What This Crime Problem Needs Is Another List


A California couple wrongly accused of abusing their teenager was arrested and had their other children removed from their home. They've since been cleared of the charges, but no one seems to know how to take them off the state's list of child abusers. Under California law, local authorities are required to add to the list anyone even accused of abusing children, even if they've yet to be charged. The problem is that the law apparently offers no guidance on who has the authority to remove people once they've been cleared.

When the Humphrieses first tried to be removed from the index, they were told to contact the deputy who filed the original report. But he said the complaint was "substantiated" at the time he filed it, and therefore, could not remove their names…

The Humphrieses had sued in federal court, alleging that their constitutional rights were violated. They won in 2008 before the 9th Circuit Court of Appeals, which said the system is unconstitutional because it does not give innocent people a procedure to have their names removed.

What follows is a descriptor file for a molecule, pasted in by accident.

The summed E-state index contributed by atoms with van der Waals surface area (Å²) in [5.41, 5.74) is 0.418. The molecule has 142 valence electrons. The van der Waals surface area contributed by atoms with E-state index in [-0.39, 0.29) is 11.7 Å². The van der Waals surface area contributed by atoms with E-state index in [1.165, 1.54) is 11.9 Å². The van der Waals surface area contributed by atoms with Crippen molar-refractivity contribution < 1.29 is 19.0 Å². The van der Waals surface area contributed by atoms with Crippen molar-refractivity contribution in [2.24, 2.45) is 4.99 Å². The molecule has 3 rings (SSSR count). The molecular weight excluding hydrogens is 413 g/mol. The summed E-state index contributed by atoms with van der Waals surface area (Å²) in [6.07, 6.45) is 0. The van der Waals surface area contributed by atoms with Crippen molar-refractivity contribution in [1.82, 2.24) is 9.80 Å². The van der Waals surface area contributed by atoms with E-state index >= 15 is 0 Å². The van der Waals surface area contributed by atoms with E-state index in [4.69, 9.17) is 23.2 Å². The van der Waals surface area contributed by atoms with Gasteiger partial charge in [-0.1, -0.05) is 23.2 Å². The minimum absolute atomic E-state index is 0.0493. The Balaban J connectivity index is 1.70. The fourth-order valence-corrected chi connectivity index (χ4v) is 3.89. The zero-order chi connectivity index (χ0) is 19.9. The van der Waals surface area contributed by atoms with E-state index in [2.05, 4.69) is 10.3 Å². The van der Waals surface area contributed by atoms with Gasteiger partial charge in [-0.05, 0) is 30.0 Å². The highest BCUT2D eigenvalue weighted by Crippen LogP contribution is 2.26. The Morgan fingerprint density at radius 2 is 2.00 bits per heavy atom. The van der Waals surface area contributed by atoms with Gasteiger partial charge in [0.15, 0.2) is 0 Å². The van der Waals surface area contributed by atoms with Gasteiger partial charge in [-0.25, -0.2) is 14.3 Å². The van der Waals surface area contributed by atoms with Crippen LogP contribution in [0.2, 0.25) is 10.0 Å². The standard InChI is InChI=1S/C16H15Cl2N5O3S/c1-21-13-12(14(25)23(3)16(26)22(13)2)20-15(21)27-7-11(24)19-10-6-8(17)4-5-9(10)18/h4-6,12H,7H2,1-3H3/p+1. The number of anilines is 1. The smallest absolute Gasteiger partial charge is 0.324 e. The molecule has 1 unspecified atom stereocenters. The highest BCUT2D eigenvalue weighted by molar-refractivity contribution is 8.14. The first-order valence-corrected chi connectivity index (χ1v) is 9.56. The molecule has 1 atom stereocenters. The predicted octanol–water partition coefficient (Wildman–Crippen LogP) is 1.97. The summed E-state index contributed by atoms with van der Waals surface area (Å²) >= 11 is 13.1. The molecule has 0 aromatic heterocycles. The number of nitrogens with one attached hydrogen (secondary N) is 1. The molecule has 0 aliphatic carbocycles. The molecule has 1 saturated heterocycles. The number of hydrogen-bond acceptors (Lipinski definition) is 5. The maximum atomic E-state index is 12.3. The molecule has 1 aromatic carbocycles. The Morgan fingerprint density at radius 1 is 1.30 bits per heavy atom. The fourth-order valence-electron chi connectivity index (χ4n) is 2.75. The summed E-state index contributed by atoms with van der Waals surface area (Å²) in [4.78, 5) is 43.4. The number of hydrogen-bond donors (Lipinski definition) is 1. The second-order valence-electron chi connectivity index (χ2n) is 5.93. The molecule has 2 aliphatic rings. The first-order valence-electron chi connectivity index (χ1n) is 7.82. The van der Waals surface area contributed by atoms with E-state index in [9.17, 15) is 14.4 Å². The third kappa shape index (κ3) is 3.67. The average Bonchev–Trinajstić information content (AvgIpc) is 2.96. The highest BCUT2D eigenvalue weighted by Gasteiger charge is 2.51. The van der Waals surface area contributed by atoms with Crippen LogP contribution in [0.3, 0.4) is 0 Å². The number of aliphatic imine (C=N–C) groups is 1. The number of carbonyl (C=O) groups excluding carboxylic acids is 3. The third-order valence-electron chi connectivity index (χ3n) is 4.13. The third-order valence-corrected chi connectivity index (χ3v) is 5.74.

More than a year later, state officials say they are still pondering the matter. "We're still in the process of determining what is needed to comply with the 9th Circuit's decision," said Evan Westrup, a spokesman for the California Department of Justice.

"There is no effective way for the Humphries to challenge this listing, and no way for them to be removed from the listing," the appeals court said. Because L.A. County played a role in their ordeal, the appeals court said it too could be forced to pay damages.

Timothy Coates, an L.A. lawyer who represented the county in its appeal, argued that the county did not devise the state index and is not free to change it.

"We agree that once people get on the list, it is very difficult to get off it. The question is: Who is responsible for that? We don't have the ability to change the law," he said. It was that issue that the court agreed to hear Monday.

Meanwhile, California's legislators are mulling whether to become the first state in the country with an animal abuse registry.